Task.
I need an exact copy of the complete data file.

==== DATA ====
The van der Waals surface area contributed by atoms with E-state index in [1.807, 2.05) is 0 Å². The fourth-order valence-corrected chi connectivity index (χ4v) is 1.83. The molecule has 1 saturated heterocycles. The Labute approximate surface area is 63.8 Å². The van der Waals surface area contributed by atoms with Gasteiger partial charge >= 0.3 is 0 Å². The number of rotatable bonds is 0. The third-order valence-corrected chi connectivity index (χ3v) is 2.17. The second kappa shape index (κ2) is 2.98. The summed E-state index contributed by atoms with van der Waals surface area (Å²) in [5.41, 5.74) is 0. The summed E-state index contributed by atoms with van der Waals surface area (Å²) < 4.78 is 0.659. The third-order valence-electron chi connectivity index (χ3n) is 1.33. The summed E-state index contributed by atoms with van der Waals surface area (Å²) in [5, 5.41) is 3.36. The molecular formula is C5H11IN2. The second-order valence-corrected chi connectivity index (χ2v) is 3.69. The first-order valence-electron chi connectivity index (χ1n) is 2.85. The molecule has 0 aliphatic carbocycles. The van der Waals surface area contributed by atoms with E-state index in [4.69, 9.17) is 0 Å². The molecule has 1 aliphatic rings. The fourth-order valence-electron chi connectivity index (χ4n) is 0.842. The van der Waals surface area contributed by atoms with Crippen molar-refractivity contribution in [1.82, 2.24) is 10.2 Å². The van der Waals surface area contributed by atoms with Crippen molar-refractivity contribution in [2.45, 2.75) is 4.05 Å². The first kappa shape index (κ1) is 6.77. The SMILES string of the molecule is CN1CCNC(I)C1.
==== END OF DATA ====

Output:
The van der Waals surface area contributed by atoms with E-state index in [1.807, 2.05) is 0 Å². The fourth-order valence-corrected chi connectivity index (χ4v) is 1.83. The molecule has 1 saturated heterocycles. The Labute approximate surface area is 63.8 Å². The van der Waals surface area contributed by atoms with Gasteiger partial charge >= 0.3 is 0 Å². The number of rotatable bonds is 0. The third-order valence-corrected chi connectivity index (χ3v) is 2.17. The second kappa shape index (κ2) is 2.98. The summed E-state index contributed by atoms with van der Waals surface area (Å²) in [5.41, 5.74) is 0. The summed E-state index contributed by atoms with van der Waals surface area (Å²) < 4.78 is 0.659. The third-order valence-electron chi connectivity index (χ3n) is 1.33. The summed E-state index contributed by atoms with van der Waals surface area (Å²) in [5, 5.41) is 3.36. The molecular formula is C5H11IN2. The second-order valence-corrected chi connectivity index (χ2v) is 3.69. The first-order valence-electron chi connectivity index (χ1n) is 2.85. The molecule has 0 aliphatic carbocycles. The van der Waals surface area contributed by atoms with E-state index in [4.69, 9.17) is 0 Å². The molecule has 1 aliphatic rings. The fourth-order valence-electron chi connectivity index (χ4n) is 0.842. The van der Waals surface area contributed by atoms with Crippen molar-refractivity contribution in [1.82, 2.24) is 10.2 Å². The van der Waals surface area contributed by atoms with Crippen molar-refractivity contribution in [2.45, 2.75) is 4.05 Å². The first kappa shape index (κ1) is 6.77. The SMILES string of the molecule is CN1CCNC(I)C1.